5. It’s also been more than 10 years since John E. Fracisco submitted his review of a famous children’s picture book — but it has to be considered one of the most famous, since 9,846 of 10,193 people marked his review “helpful”. The picture book tells the story of a fish-catching duck who works on Chinese fisherman’s boat — though Fracisco’s review apparently mistakes “The Story About Ping” for a manual on the UNIX operating system command for testing connection latency. But he still enthusiastically plows through his review, describing the book as “an insightful and intuitive explanation of one of Unix’s most venerable networking utilities…[though] I would have expected a more detailed overview of the ICMP packet structure.”

“Even more stunning is that they were clearly working with a very early beta of the program, as their book first appeared in 1933, years (decades!) before the operating system and network infrastructure were finalized…”

The Onion mocks the Kindle

November 8, 2010

Last week The Onion made a funny, fake announcement about the president of Amazon. “‘The Kindle Is Easier To Read In Bright Sunlight,’ Amazon CEO Shouts At Customers In Apple Store.” It’s a nod to Amazon’s war with the iPad, but the fake headline got a real rise from Twitter’s assortment of geeks, Apple fans, and Kindle lovers. The headline appeared on The Onion’s Twitter feed, which has over 2.4 million followers — and by Monday, over 100 people had “re-tweeted” the message to their own followers on Twitter.

But I discovered it wasn’t the first time the humor site had joked about the Kindle. When Amazon released the Kindle 2, The Onion was there with a quick list of its new features.

– A lot fewer dangling wires
– …is not just a hollow box with a clear plastic window that you insert books into…”

And in January, at the Consumer Electronics Show, they’d also joked that for nostalgic users, the Kindle now “signals a logging crew to cut down 10 trees for every book purchased with the device.”

Bit it’s hard to tell whether they’re making fun of Amazon’s digital reader, or if they’re secretly fans of the Kindle. For example, in July their “American Voices” segment showed the heads of three people, responding to the news that ebook sales were [almost] surpassing sales of printed books. One of them announced that he wasn’t surprised by the popularity of ebooks, because “…if you’re reading a hardcover book, strangers try to start conversations with you. If you’re reading off a Kindle, people just stare at your awesome Kindle.” And the same fake people were also there in March, ready to react to the news that Amazon had temporarily pulled all the books from Macmillan publishing house.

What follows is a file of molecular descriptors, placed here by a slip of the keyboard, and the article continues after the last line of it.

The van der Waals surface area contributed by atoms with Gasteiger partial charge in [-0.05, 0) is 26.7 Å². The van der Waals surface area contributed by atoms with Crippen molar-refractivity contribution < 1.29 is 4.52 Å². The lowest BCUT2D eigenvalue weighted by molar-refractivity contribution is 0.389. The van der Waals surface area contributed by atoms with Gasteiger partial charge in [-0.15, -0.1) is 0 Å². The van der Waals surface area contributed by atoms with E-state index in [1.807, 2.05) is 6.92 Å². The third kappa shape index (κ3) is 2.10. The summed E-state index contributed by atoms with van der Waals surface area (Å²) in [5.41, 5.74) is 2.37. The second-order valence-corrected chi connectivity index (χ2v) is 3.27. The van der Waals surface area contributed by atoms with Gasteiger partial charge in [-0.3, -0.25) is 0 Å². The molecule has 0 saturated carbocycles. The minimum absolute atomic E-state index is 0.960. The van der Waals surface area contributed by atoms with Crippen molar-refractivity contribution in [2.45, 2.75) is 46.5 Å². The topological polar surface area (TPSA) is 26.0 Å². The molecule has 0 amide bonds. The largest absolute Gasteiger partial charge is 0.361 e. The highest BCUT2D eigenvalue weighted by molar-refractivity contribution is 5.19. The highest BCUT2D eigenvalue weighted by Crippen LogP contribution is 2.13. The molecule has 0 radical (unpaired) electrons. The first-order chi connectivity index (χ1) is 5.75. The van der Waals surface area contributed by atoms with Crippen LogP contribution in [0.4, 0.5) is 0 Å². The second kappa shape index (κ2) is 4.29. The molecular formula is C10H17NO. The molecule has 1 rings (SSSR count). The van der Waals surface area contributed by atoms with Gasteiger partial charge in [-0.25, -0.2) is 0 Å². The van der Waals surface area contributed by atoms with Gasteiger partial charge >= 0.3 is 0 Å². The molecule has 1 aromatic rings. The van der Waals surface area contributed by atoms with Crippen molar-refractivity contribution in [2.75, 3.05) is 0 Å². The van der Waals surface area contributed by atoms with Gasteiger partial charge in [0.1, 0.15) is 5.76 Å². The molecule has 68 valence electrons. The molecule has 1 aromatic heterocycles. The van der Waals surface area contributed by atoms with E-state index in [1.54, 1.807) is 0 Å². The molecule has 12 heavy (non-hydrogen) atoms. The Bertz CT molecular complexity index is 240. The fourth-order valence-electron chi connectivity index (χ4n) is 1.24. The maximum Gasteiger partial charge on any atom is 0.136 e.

“Publishing house? I thought Stephen Coonts just typed all the books right into Amazon!”

In May, they even offered opinions about Amazon’s foray into the market for college textbooks. “It does make sense for students to keep all the books they’re not going to read in one device, rather than lugging a big heavy bag around.”

But interestingly, you can now buy entire ebooks with humor from The Onion. For $9.99, you can buy Homeland Insecurity: The Onion Complete News Archives, Volume 17. (“This collection features the entire archive from November 2004 to December 2005…”) In print it came out to a whopping 320 pages, but the ebook edition was just released in May — and judging by one review, now its fake news headlines are even more timely. (“Cost of Living Now Outweighs Benefits… Bankrupt U.S. Sold to China.”)

And just last month The Onion released an ebook by their columnist, Jean Teasdale. It’s called A Book of Jean’s Own!: All New Wit, Wisdom, and Wackiness from The Onion’s Beloved Humor Columnist, and it’s a tongue-in-cheek newspaper column that’s apparently written by a cheerful yet secretly unhappy housewife.

I’ve been enjoying The Onion’s skewed take on the news for over 15 years, but I have to admit that they finally got me. Reading through their fake news stories, I discovered their announcement of a new “U2 Edition” of the Kindle, which ships pre-loaded with all of the favorite books by the rock band U2. For half a second, I wondered if Amazon really had released a special Kindle edition, and I actually spent a few minutes frantically searching for it in Amazon’s Kindle store.

Zing!


And remember, you can also subscribe to The Onion on the Kindle for just $1.99.

XKCD cartoonist talks about his comic strip on Amazon's Kindle

I’m a fan of the comic strip XKCD. So I was delighted when the cartoonist did a special edition that was all about the Kindle.

“Even if I spend months broke and drunk in a strange city, I’ll still be able to use Wikipedia and Wikitravel to learn about anything I need…”

Ironically, it’s very hard to read that comic on your Kindle (though its dialogue is almost legible if you surf straight to the image.) But, to give away the punchline, the female character decides there’s something suspiciously familiar about the idea of being able to learn anything anywhere. And when she examines the Kindle more closely, she makes a startling discovery: it’s actually The Hitchhiker’s Guide to the Galaxy.